The Rolvaag writing cabin was permanently moved to the Fryxell grove on Aug. 9. Containing a historic past, the Rolvaag cabin has been a part of Augustana’s history for more than 100 years.
The writing cabin was originally located in Heritage Park between Grange Ave. and Prairie Ave. With the park demolished for the new Midco Hockey Arena, Augustana moved Rolvaag’s cabin to the west side of campus next to the Fryxell building.
Author O.E. Rolvaag wrote his well-known book Giants in the Earth, published in 1924 in Norwegian and translated into English in 1925, in the cabin.
“It is arguably the most important literary artifact the university has,” writer-in-residence and professor Patrick Hicks said. “It is one of those things that I enjoy taking students to visit so they can better understand a writer’s environment.”
Hicks often brings his students to see the cabin throughout the semester. Junior Ailin Montgomery visited the cabin in Hick’s First Year Seminar (FYS) class as a freshman.
“It’s a bit ironic,” Montgomery said. “Dr. Hicks gave us some context, but I didn’t really know who O.E. Rølvaag was. It wasn’t until I interned at the Center for Western Studies for the last year and a half and I ended working with the Rolvaag collection [that I understood], so I got that context later and it was so exciting.”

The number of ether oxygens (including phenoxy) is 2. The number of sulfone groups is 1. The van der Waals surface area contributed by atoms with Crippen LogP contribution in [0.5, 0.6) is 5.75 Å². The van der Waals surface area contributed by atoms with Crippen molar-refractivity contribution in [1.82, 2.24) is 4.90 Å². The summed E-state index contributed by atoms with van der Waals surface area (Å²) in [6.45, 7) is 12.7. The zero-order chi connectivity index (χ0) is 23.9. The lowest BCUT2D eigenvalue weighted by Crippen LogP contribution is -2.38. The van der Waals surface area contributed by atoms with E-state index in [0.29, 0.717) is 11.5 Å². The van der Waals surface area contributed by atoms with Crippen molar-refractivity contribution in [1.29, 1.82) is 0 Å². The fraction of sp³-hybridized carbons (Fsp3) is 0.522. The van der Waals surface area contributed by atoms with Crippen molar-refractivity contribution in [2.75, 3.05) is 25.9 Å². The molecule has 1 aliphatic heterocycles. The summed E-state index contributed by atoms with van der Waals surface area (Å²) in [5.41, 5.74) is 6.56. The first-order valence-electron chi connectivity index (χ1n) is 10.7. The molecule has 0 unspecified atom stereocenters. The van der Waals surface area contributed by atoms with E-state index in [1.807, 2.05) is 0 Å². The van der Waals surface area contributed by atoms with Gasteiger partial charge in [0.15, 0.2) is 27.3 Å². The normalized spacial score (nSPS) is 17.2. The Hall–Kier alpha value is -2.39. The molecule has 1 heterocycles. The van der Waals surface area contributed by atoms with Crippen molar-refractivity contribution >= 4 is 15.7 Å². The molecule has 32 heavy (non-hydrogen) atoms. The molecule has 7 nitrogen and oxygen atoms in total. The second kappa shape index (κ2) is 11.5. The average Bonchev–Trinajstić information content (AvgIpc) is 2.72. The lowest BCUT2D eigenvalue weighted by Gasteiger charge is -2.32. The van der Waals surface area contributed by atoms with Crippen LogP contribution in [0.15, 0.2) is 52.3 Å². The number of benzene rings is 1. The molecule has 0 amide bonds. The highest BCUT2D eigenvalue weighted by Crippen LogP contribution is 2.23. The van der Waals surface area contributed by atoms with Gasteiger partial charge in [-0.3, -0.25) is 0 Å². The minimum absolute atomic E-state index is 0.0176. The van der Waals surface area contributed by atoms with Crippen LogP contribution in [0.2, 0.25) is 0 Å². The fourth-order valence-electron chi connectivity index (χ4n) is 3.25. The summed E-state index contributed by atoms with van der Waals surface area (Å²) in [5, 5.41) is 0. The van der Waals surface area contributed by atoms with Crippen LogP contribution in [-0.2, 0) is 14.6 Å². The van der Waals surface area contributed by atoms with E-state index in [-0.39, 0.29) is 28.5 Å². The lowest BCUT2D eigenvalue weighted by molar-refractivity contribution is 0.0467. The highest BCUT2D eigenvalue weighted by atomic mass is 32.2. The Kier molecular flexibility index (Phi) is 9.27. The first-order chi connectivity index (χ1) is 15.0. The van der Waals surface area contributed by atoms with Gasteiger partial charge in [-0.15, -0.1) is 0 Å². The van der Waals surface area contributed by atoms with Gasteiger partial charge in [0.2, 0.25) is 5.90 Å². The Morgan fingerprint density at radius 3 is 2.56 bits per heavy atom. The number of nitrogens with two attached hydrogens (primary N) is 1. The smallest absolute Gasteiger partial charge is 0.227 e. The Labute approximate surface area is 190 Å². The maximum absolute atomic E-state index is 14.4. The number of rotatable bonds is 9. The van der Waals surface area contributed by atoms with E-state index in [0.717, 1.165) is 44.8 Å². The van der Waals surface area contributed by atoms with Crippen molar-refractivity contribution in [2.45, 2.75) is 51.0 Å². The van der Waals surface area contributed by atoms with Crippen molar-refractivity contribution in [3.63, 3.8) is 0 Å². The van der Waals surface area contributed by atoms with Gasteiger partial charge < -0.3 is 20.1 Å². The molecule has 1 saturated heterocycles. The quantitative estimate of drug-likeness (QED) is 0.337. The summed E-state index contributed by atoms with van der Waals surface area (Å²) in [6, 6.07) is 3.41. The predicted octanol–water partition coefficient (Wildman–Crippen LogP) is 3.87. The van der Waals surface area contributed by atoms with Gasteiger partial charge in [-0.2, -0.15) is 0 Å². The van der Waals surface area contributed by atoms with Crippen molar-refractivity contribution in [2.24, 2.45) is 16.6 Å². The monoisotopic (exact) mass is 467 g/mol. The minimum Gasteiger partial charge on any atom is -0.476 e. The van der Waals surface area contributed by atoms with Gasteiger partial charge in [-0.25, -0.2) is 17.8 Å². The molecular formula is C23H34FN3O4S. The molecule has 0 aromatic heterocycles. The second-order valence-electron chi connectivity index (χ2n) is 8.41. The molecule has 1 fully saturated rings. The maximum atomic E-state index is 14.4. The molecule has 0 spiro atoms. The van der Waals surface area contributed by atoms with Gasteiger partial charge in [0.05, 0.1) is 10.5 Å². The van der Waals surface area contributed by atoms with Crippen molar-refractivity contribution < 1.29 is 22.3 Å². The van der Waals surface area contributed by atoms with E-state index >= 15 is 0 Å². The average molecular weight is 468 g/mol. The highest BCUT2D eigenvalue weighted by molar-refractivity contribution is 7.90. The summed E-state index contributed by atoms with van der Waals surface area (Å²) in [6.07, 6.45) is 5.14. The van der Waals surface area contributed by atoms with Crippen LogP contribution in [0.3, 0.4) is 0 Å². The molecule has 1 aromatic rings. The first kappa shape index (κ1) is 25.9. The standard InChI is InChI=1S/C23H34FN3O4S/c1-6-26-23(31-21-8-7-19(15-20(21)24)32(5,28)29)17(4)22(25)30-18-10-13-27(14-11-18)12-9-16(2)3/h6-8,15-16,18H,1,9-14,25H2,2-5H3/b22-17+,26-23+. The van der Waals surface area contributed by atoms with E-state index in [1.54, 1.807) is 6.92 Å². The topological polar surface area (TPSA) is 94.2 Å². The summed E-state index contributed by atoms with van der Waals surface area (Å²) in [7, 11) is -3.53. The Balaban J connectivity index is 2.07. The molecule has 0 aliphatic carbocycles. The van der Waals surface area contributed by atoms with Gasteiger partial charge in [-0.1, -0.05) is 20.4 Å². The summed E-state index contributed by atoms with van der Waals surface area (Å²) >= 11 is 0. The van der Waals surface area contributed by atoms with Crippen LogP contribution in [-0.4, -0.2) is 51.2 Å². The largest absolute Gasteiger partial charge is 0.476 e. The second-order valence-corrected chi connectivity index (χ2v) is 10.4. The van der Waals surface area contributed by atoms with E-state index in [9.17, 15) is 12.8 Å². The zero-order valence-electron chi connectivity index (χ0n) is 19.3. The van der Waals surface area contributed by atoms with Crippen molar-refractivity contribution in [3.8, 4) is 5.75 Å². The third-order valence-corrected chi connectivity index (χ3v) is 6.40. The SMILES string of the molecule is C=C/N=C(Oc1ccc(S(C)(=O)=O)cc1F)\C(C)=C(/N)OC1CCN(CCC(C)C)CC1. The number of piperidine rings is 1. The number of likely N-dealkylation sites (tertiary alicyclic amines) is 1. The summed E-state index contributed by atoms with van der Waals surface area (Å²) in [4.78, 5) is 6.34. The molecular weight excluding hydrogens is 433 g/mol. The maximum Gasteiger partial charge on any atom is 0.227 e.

O.E. Rolvaag attended Augustana Academy in Canton, South Dakota. While studying there, he released Giants in the Green and other novels. He later attended St. Olaf to earn his B.A. where he later became a professor.
“Rolvaag got his start with us and he wrote about this part of the world and the Dakotas,” Hicks said. “He was one of the first Western voices to write about the landscape that surrounds us and is one of the most early prominent voices of Norwegian literature.”
Hicks said there are discussions about creating a path to the cabin to make it more accessible, but before that can begin, some renovations still need to be completed. The cabin needs some electric work and some insulation before it will be open to students as a writing environment.
“It’s a privilege when institutions care enough to present their history,” Montgomery said. “I think it says something about the place and how to preserve it, so I was really glad, having that memory from freshman year, to hear that we are keeping the cabin on campus, especially next to the humanities, as a representation of what you could leave here and what you can do.”
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